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About blogheavenstobetsy

Me... a military wife (Go Navy!), a mom, and just me. Writing about the adventures our family has from the day-to-day to the amazing opportunities afforded us by my husband's career. Blessed beyond belief and trying to capture it all with words. View all posts by blogheavenstobetsy

18 responses to “Lessons for My Military Children

  • Kris

    We are getting ready to PCS so this was perfect to read today. Go Navy! 🙂

  • Jill

    I love this. Betsy! Good job.

  • Monica Boyce

    This is so well put and all very true! Thanks for sharing this with all of us. From one military family to another:)

  • Mary Elizabeth Tait

    You have captured military life with children in your blog. We still miss the lifestyle after 20 years and we are so thankful that we had a chance to serve our country as an Army family.

  • Dave Ward

    Hi Betsy and Oscar. Betsy, you and Jill Q have a real talent in conveying meaningful military perspectives from the family point of view. Congrats! Aloha from Psycho’s dad.

  • Jennifer

    This was very beautifully written. We have been a Navy family for 18 years and have 2 children(17 and 12) these points that you made ring true to many military families. I thank you for putting into words the thoughts that many of us feel and cant always express. We are only a few months from 20 yrs. and are looking to retire but understand that there are many young families out there that may be struggling to help their children to understand this life.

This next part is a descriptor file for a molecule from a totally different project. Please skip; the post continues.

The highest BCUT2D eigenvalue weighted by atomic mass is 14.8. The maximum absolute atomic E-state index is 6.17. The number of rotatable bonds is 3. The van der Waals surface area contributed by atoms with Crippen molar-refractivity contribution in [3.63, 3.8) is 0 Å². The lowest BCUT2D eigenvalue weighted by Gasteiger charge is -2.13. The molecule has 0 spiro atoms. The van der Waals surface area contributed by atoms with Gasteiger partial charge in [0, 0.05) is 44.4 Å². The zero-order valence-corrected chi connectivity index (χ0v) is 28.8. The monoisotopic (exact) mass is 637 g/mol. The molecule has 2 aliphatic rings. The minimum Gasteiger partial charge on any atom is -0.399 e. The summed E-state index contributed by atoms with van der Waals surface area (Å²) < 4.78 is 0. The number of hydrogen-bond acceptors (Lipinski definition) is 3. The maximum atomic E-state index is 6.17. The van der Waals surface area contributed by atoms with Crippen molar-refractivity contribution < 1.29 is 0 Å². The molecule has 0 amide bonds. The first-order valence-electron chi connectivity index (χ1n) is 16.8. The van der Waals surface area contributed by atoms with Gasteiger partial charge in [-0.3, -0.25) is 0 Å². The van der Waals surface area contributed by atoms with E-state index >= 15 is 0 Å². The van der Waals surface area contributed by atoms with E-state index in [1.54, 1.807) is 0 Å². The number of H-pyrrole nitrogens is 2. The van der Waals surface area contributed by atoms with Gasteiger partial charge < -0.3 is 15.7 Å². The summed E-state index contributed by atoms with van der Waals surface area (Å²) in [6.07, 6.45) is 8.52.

• blogheavenstobetsy

      I am so pleased that my thoughts and words ring true for you and your family too. The military has given my family so much. Thank you for your 20 years of service… Good luck in your retirement adventure!

  • Steven L. Sayers, Ph.D.

    I really enjoyed your post. I work with Veteran families and know the strengths of military and veteran families. You may want to read about my perspective on this here:
    http://wp.me/p4gIY1-H

    • blogheavenstobetsy

      Steven,
      Thank you for sharing your writing on the stresses on military families. Thank you, also, for your work with veteran families too. The military lifestyle certainly has unique challenges and stresses! I appreciate your comment on this post.

  • Karen

    As a military brat and wife, I value the life that I have had. Yes there have been trials, treasures,separations. However, the opportunities, the friendships, getting to try new things are so much more than the “bad”. I miss the military life. We have now retired and actually settled in our last assignment. But the life us missed.

    • blogheavenstobetsy

      Karen, Thank you for your service as a child and a spouse! You have served your country well. You are right, the ups and downs of the military life are pretty incredible, but make for a pretty fun ride! Thanks for sharing.

  • grandma K

    I REALLY ENJOYED YOUR BLOG AS A NON-MILITARY GRANDMA. I FEEL I GOT SO MUCH INSIGHT INTO WHAT MY DAUGHTER AND FAMILY GO THRU WITH EACH MOVE AND FURTHERR SEPARATION–I AM SO PROUD OF ALL OF THEM FOR BEING ABLE TO ALL HANDLE THE ADVENTURES AND TRANSITIONS THAT THEY MAKE EVERY FEW YEARS/ ALL WE CAN DO IS SUPPORT THEM – HAVE A GOOD EAR AND SOUNDING BOARD WHEN THEY NEED IT – BUT THIS ALSO LETS US KNOW THAT “YOU” ARE A VERY IMPORTANT FAMILY TO THEM AND ARE THERE TO SUPPORT THEM THRU THEIR HIGHS AND LOWS. GOD BLESS YOU GRANDMA K

    • blogheavenstobetsy

      I’m so glad you enjoy the blog. It sounds like are a great support for your daughter and her family. Hats off to her for all she does and cheers to you for supporting her. Happy Mother’s Day!